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Entry from December 02, 2006

Picadillo usually (recipes vary widely) consists of meat with pimentos, olives, and raisins, served over rice. The Spanish recipe has found its way from Cuba and Mexico to the Southwestern U.S.

Wikipedia: Picadillo
Picadillo is a dish mainly consisting of ground beef typically found in Cuba, Mexico, and other Latin American countries. It is normally used as a filling, such as for tacos, and can be mixed with vegetables. The name comes from the Spanish word, “picar” which means “to prick”.

Picadillo is a traditional dish in many Latin American countries; it’s made with ground meat, tomatoes, and regional ingredients. The Cuban version includes olives and is usually served with black beans and rice.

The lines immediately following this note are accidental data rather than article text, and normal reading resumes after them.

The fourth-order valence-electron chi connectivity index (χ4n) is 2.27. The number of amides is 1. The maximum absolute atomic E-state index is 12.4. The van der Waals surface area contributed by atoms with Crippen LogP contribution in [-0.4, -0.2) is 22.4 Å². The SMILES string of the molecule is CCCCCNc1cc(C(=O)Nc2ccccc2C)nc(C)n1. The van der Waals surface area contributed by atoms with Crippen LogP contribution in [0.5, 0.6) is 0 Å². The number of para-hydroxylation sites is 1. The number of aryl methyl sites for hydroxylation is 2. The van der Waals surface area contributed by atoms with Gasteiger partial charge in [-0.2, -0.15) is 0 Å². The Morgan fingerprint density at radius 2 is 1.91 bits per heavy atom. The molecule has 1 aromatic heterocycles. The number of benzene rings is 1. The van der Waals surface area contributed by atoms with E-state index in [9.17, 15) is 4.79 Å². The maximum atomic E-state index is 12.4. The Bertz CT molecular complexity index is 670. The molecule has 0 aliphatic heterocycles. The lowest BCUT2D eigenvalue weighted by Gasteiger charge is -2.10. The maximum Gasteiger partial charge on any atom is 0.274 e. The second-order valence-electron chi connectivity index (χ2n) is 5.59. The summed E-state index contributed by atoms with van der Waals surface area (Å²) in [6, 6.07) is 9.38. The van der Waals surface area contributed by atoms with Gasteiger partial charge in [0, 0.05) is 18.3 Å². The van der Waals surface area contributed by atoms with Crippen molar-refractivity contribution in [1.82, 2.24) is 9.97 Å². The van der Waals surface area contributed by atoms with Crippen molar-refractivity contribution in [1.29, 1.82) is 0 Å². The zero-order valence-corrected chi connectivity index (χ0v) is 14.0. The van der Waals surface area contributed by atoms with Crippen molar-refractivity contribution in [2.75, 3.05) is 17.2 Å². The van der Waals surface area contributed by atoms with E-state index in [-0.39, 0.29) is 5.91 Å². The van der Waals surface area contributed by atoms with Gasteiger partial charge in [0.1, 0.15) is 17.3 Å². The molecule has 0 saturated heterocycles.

Tex-Mex Recipes
Picadillo recipe
Recipe ingredients
1-1/2 lbs. lean ground beef
1 large onion, chopped
2 large fresh tomatoes, peeled and chopped or one 14-1/2 oz. can whole tomatoes, chopped
2 large garlic cloves, crushed
2 medium potatoes, cut into 1/2” dice
1/2 cup beef stock, chicken stock or water
2 teaspoon apple cider vinegar
1 canned chipolte chile with 1/2 teaspoon adobo sauce
1/4 teaspoon ground cumin
1/2 teaspoon salt
1 teaspoon minced fresh cilantro
Recipe method
Over medium heat, brown the ground beef with the onion and garlic.
Drain accumulated meat juices and add remaining ingredients except cilantro.
Simmer over medium-low heat for about 20 to 25 minutes, stirring occasionally.
Do not let mixture get too dry. Add a tablespoon or so of water or stock, if necessary.